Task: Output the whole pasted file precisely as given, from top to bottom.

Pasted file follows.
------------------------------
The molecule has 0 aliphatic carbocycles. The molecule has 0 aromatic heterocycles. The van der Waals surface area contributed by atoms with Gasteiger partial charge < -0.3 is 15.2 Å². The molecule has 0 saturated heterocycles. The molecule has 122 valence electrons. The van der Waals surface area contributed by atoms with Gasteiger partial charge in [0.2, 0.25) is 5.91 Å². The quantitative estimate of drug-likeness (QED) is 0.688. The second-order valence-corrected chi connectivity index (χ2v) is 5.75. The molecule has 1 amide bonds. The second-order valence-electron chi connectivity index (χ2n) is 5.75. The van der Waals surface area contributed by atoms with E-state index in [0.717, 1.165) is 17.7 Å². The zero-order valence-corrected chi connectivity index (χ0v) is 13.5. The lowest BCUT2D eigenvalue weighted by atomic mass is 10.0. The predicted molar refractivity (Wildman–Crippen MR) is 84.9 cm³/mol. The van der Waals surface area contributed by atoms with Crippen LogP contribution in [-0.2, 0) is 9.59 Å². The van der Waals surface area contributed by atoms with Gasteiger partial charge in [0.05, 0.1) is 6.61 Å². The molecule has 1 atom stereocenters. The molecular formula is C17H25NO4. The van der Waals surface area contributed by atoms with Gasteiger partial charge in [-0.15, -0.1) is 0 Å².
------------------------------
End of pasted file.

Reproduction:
The molecule has 0 aliphatic carbocycles. The molecule has 0 aromatic heterocycles. The van der Waals surface area contributed by atoms with Gasteiger partial charge < -0.3 is 15.2 Å². The molecule has 0 saturated heterocycles. The molecule has 122 valence electrons. The van der Waals surface area contributed by atoms with Gasteiger partial charge in [0.2, 0.25) is 5.91 Å². The quantitative estimate of drug-likeness (QED) is 0.688. The second-order valence-corrected chi connectivity index (χ2v) is 5.75. The molecule has 1 amide bonds. The second-order valence-electron chi connectivity index (χ2n) is 5.75. The van der Waals surface area contributed by atoms with E-state index in [0.717, 1.165) is 17.7 Å². The zero-order valence-corrected chi connectivity index (χ0v) is 13.5. The lowest BCUT2D eigenvalue weighted by atomic mass is 10.0. The predicted molar refractivity (Wildman–Crippen MR) is 84.9 cm³/mol. The van der Waals surface area contributed by atoms with Crippen LogP contribution in [-0.2, 0) is 9.59 Å². The van der Waals surface area contributed by atoms with Gasteiger partial charge in [0.05, 0.1) is 6.61 Å². The molecule has 1 atom stereocenters. The molecular formula is C17H25NO4. The van der Waals surface area contributed by atoms with Gasteiger partial charge in [-0.15, -0.1) is 0 Å².